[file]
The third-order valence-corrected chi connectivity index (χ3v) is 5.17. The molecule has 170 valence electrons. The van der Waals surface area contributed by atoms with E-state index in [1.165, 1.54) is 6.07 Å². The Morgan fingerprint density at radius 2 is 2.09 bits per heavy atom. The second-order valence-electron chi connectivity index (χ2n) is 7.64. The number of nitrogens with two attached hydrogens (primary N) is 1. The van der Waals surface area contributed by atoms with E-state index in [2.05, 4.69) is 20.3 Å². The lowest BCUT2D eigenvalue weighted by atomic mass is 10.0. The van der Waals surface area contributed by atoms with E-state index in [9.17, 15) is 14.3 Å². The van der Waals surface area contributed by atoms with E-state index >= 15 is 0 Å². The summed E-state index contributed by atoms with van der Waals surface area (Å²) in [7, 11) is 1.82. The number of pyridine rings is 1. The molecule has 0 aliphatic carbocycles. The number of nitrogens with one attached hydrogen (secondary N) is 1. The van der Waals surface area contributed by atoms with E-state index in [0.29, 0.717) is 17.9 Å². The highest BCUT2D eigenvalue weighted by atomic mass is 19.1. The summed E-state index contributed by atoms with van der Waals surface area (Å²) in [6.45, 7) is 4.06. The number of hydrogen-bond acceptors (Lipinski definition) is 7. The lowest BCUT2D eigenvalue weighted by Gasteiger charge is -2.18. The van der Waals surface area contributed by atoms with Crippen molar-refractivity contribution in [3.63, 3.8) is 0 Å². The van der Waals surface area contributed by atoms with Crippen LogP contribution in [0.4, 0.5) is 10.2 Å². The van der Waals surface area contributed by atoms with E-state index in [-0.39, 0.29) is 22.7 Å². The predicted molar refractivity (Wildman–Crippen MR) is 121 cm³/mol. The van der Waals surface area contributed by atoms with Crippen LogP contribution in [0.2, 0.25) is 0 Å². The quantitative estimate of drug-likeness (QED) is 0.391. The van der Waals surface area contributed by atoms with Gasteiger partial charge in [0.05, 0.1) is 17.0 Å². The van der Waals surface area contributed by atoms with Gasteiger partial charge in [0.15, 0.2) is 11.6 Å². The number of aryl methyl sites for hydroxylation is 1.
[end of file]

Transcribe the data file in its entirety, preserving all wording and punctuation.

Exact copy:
The third-order valence-corrected chi connectivity index (χ3v) is 5.17. The molecule has 170 valence electrons. The van der Waals surface area contributed by atoms with E-state index in [1.165, 1.54) is 6.07 Å². The Morgan fingerprint density at radius 2 is 2.09 bits per heavy atom. The second-order valence-electron chi connectivity index (χ2n) is 7.64. The number of nitrogens with two attached hydrogens (primary N) is 1. The van der Waals surface area contributed by atoms with E-state index in [2.05, 4.69) is 20.3 Å². The lowest BCUT2D eigenvalue weighted by atomic mass is 10.0. The van der Waals surface area contributed by atoms with E-state index in [9.17, 15) is 14.3 Å². The van der Waals surface area contributed by atoms with E-state index >= 15 is 0 Å². The summed E-state index contributed by atoms with van der Waals surface area (Å²) in [7, 11) is 1.82. The number of pyridine rings is 1. The molecule has 0 aliphatic carbocycles. The number of nitrogens with one attached hydrogen (secondary N) is 1. The van der Waals surface area contributed by atoms with E-state index in [0.29, 0.717) is 17.9 Å². The highest BCUT2D eigenvalue weighted by atomic mass is 19.1. The summed E-state index contributed by atoms with van der Waals surface area (Å²) in [6.45, 7) is 4.06. The number of hydrogen-bond acceptors (Lipinski definition) is 7. The lowest BCUT2D eigenvalue weighted by Gasteiger charge is -2.18. The van der Waals surface area contributed by atoms with Crippen molar-refractivity contribution in [3.63, 3.8) is 0 Å². The van der Waals surface area contributed by atoms with Crippen LogP contribution in [0.4, 0.5) is 10.2 Å². The van der Waals surface area contributed by atoms with E-state index in [-0.39, 0.29) is 22.7 Å². The predicted molar refractivity (Wildman–Crippen MR) is 121 cm³/mol. The van der Waals surface area contributed by atoms with Crippen LogP contribution in [0.2, 0.25) is 0 Å². The quantitative estimate of drug-likeness (QED) is 0.391. The van der Waals surface area contributed by atoms with Gasteiger partial charge in [0.05, 0.1) is 17.0 Å². The van der Waals surface area contributed by atoms with Gasteiger partial charge in [0.15, 0.2) is 11.6 Å². The number of aryl methyl sites for hydroxylation is 1.